Following the First World War the Government tried to meet the demand for good quality homes for working-class families in towns throughout Britain. Housing was deemed a national responsibility for the first time and overseen by local authorities. The Addison Act in 1919 offered subsidies to local authorities to build 500,000 houses within three years. Manchester aimed to build 17,000 of these council homes, but by 1923 had only built 4,100.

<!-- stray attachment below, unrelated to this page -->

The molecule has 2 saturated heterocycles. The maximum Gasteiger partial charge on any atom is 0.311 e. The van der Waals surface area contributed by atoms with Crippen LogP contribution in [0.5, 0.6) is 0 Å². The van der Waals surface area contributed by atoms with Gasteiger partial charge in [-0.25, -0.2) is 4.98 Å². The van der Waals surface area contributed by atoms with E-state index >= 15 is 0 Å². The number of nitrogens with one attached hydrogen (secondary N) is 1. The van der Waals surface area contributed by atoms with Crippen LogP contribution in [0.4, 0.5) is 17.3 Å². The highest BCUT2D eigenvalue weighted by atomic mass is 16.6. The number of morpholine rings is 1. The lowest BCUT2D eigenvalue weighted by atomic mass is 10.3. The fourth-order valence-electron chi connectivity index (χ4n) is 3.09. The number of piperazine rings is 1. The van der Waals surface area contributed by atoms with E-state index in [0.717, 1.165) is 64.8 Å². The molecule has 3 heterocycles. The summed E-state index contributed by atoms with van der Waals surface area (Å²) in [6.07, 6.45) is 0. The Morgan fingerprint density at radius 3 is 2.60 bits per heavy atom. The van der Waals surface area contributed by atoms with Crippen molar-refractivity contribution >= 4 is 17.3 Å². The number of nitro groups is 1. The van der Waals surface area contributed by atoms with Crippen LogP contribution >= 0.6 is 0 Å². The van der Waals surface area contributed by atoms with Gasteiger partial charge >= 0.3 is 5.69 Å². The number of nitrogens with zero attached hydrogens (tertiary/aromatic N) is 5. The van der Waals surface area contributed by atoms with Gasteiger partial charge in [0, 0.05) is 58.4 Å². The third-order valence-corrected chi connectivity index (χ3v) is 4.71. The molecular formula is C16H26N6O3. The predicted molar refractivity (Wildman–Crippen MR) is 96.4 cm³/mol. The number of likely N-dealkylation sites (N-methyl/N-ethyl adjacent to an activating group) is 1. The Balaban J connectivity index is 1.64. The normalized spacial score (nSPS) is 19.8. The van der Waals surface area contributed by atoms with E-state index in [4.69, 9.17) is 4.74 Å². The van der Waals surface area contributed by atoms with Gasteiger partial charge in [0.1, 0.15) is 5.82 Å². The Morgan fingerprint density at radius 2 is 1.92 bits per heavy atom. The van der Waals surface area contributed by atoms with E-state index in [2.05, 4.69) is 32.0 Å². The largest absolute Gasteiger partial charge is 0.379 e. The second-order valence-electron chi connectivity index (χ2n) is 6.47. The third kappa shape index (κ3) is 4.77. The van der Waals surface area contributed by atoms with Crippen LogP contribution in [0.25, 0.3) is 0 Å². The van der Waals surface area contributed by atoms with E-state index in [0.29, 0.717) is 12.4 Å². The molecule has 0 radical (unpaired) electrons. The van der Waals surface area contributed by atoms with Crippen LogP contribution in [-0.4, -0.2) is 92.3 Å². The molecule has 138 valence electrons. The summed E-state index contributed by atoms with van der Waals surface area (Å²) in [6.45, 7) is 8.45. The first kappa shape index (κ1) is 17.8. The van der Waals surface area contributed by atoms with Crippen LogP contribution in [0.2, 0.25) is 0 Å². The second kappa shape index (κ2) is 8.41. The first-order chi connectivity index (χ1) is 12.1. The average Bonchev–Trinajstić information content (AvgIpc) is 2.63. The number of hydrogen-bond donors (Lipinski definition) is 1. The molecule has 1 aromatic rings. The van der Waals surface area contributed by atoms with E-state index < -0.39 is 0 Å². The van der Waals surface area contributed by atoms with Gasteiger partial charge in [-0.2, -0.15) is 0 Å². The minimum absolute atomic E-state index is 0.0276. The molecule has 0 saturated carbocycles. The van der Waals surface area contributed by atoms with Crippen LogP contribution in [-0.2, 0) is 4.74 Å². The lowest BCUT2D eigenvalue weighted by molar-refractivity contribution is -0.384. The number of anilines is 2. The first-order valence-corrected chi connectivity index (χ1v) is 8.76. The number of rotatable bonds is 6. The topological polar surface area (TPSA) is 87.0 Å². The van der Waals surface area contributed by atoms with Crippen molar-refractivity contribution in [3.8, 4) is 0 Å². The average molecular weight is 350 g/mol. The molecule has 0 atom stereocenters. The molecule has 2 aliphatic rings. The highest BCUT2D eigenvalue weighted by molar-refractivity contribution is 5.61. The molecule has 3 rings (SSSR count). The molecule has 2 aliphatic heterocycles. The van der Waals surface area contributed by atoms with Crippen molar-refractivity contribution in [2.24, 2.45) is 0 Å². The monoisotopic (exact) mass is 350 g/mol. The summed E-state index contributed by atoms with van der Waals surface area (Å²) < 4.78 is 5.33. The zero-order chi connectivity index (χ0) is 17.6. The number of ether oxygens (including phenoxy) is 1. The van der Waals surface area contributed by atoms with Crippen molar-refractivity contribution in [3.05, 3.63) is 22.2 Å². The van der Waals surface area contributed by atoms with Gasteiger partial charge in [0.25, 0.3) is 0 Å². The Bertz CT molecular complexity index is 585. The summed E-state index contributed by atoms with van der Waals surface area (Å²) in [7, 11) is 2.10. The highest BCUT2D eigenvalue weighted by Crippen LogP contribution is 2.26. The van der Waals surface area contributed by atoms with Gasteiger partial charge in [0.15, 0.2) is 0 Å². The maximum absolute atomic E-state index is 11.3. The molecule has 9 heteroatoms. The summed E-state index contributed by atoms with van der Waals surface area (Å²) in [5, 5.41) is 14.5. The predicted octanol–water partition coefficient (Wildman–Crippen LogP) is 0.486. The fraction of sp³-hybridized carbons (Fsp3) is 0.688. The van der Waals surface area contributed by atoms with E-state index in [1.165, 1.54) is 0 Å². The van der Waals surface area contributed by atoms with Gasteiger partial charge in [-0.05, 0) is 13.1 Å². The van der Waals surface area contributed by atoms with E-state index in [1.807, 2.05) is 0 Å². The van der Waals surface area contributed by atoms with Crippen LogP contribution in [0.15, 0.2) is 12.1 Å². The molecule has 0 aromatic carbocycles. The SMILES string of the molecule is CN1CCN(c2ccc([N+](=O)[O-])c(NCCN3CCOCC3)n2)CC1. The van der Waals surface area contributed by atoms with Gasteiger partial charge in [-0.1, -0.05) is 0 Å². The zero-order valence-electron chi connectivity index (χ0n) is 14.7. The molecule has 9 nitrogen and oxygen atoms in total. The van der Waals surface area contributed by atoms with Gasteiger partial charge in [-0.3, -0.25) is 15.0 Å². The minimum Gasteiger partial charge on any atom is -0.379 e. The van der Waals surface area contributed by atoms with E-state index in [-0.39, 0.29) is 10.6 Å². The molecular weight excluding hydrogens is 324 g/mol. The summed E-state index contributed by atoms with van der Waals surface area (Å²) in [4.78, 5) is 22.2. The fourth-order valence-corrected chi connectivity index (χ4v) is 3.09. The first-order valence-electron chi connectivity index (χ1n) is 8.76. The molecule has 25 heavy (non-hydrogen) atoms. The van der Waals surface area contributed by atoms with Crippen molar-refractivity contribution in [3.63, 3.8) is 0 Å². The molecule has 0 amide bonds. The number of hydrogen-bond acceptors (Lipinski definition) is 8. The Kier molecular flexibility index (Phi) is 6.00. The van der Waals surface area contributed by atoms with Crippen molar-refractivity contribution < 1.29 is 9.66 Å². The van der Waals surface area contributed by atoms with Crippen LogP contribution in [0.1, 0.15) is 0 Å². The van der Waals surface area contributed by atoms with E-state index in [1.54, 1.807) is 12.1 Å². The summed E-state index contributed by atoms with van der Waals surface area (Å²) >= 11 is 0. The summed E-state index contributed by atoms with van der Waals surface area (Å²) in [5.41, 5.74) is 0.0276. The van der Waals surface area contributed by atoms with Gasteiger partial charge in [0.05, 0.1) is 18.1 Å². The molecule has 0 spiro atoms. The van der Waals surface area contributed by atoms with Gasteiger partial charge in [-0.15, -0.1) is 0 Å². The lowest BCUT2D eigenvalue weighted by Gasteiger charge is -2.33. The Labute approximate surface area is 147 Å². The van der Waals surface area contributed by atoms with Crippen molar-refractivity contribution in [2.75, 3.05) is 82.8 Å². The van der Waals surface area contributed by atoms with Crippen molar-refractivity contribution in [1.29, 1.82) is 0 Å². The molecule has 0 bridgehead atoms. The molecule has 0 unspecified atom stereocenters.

The new Conservative Government wanted to encourage private builders to construct homes for owner-occupation so they passed the 1923 Chamberlain Act. This extended the subsidies to private construction firms. These Phormium Houses were built in 1929 by a private company who received a fixed subsidy of £75 per house. They each had a parlour and three bedrooms.